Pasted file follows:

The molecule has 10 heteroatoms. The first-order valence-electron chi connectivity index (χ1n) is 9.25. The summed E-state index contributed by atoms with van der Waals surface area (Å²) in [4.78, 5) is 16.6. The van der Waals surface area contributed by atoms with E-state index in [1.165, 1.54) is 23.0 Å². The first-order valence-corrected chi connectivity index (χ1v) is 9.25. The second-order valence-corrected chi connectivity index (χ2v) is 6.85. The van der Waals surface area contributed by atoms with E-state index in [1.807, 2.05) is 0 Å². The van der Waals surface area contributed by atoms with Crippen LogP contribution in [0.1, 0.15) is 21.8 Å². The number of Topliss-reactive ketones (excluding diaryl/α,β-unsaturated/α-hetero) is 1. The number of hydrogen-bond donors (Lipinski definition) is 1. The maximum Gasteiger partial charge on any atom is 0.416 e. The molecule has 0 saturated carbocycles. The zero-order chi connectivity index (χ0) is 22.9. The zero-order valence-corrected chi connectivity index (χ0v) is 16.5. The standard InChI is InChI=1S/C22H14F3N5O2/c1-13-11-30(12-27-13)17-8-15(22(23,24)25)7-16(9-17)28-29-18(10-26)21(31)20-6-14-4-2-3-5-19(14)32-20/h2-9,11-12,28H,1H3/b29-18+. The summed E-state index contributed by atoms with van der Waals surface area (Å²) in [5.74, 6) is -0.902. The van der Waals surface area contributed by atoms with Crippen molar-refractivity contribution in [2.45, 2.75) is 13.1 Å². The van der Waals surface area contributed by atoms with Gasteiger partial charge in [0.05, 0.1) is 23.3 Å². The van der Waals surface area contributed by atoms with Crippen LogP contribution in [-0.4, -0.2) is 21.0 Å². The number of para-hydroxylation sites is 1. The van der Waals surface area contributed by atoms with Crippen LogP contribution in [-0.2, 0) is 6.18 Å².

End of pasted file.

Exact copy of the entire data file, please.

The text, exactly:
The molecule has 10 heteroatoms. The first-order valence-electron chi connectivity index (χ1n) is 9.25. The summed E-state index contributed by atoms with van der Waals surface area (Å²) in [4.78, 5) is 16.6. The van der Waals surface area contributed by atoms with E-state index in [1.165, 1.54) is 23.0 Å². The first-order valence-corrected chi connectivity index (χ1v) is 9.25. The second-order valence-corrected chi connectivity index (χ2v) is 6.85. The van der Waals surface area contributed by atoms with E-state index in [1.807, 2.05) is 0 Å². The van der Waals surface area contributed by atoms with Crippen LogP contribution in [0.1, 0.15) is 21.8 Å². The number of Topliss-reactive ketones (excluding diaryl/α,β-unsaturated/α-hetero) is 1. The number of hydrogen-bond donors (Lipinski definition) is 1. The maximum Gasteiger partial charge on any atom is 0.416 e. The molecule has 0 saturated carbocycles. The zero-order chi connectivity index (χ0) is 22.9. The zero-order valence-corrected chi connectivity index (χ0v) is 16.5. The standard InChI is InChI=1S/C22H14F3N5O2/c1-13-11-30(12-27-13)17-8-15(22(23,24)25)7-16(9-17)28-29-18(10-26)21(31)20-6-14-4-2-3-5-19(14)32-20/h2-9,11-12,28H,1H3/b29-18+. The summed E-state index contributed by atoms with van der Waals surface area (Å²) in [5.74, 6) is -0.902. The van der Waals surface area contributed by atoms with Crippen molar-refractivity contribution in [2.45, 2.75) is 13.1 Å². The van der Waals surface area contributed by atoms with Gasteiger partial charge in [0.05, 0.1) is 23.3 Å². The van der Waals surface area contributed by atoms with Crippen LogP contribution in [-0.4, -0.2) is 21.0 Å². The number of para-hydroxylation sites is 1. The van der Waals surface area contributed by atoms with Crippen LogP contribution in [-0.2, 0) is 6.18 Å².